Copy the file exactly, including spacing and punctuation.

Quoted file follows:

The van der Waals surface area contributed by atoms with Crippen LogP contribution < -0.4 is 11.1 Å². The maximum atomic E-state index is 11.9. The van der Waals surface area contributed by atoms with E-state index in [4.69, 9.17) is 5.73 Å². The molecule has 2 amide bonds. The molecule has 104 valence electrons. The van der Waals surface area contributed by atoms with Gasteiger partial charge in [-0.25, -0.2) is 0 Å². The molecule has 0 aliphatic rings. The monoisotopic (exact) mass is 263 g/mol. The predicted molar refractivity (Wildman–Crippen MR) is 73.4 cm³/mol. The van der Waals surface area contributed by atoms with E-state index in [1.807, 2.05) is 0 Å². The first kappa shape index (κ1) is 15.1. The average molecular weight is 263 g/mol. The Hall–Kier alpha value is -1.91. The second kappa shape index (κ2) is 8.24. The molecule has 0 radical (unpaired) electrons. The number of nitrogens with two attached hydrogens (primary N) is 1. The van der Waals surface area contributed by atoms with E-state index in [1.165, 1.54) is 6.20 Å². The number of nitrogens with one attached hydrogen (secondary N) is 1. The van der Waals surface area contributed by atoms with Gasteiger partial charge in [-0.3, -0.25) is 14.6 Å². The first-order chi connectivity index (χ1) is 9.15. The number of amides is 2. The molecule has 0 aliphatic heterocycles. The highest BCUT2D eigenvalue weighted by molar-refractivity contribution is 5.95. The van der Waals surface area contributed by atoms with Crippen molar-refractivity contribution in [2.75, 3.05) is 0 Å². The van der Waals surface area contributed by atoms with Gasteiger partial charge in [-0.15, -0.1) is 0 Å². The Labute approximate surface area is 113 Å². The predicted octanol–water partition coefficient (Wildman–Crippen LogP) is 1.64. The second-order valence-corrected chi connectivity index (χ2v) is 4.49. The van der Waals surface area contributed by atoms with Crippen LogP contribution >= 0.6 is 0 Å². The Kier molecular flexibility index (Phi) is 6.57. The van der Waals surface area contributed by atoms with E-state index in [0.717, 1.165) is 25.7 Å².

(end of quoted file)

The van der Waals surface area contributed by atoms with Crippen LogP contribution < -0.4 is 11.1 Å². The maximum atomic E-state index is 11.9. The van der Waals surface area contributed by atoms with E-state index in [4.69, 9.17) is 5.73 Å². The molecule has 2 amide bonds. The molecule has 104 valence electrons. The van der Waals surface area contributed by atoms with Gasteiger partial charge in [-0.25, -0.2) is 0 Å². The molecule has 0 aliphatic rings. The monoisotopic (exact) mass is 263 g/mol. The predicted molar refractivity (Wildman–Crippen MR) is 73.4 cm³/mol. The van der Waals surface area contributed by atoms with E-state index in [1.807, 2.05) is 0 Å². The first kappa shape index (κ1) is 15.1. The average molecular weight is 263 g/mol. The Hall–Kier alpha value is -1.91. The second kappa shape index (κ2) is 8.24. The molecule has 0 radical (unpaired) electrons. The number of nitrogens with two attached hydrogens (primary N) is 1. The van der Waals surface area contributed by atoms with E-state index in [1.165, 1.54) is 6.20 Å². The number of nitrogens with one attached hydrogen (secondary N) is 1. The van der Waals surface area contributed by atoms with Gasteiger partial charge in [-0.3, -0.25) is 14.6 Å². The first-order chi connectivity index (χ1) is 9.15. The number of amides is 2. The molecule has 0 aliphatic heterocycles. The highest BCUT2D eigenvalue weighted by molar-refractivity contribution is 5.95. The van der Waals surface area contributed by atoms with Crippen molar-refractivity contribution in [2.75, 3.05) is 0 Å². The van der Waals surface area contributed by atoms with Gasteiger partial charge in [-0.15, -0.1) is 0 Å². The Labute approximate surface area is 113 Å². The predicted octanol–water partition coefficient (Wildman–Crippen LogP) is 1.64. The second-order valence-corrected chi connectivity index (χ2v) is 4.49. The van der Waals surface area contributed by atoms with Crippen LogP contribution >= 0.6 is 0 Å². The Kier molecular flexibility index (Phi) is 6.57. The van der Waals surface area contributed by atoms with E-state index in [0.717, 1.165) is 25.7 Å².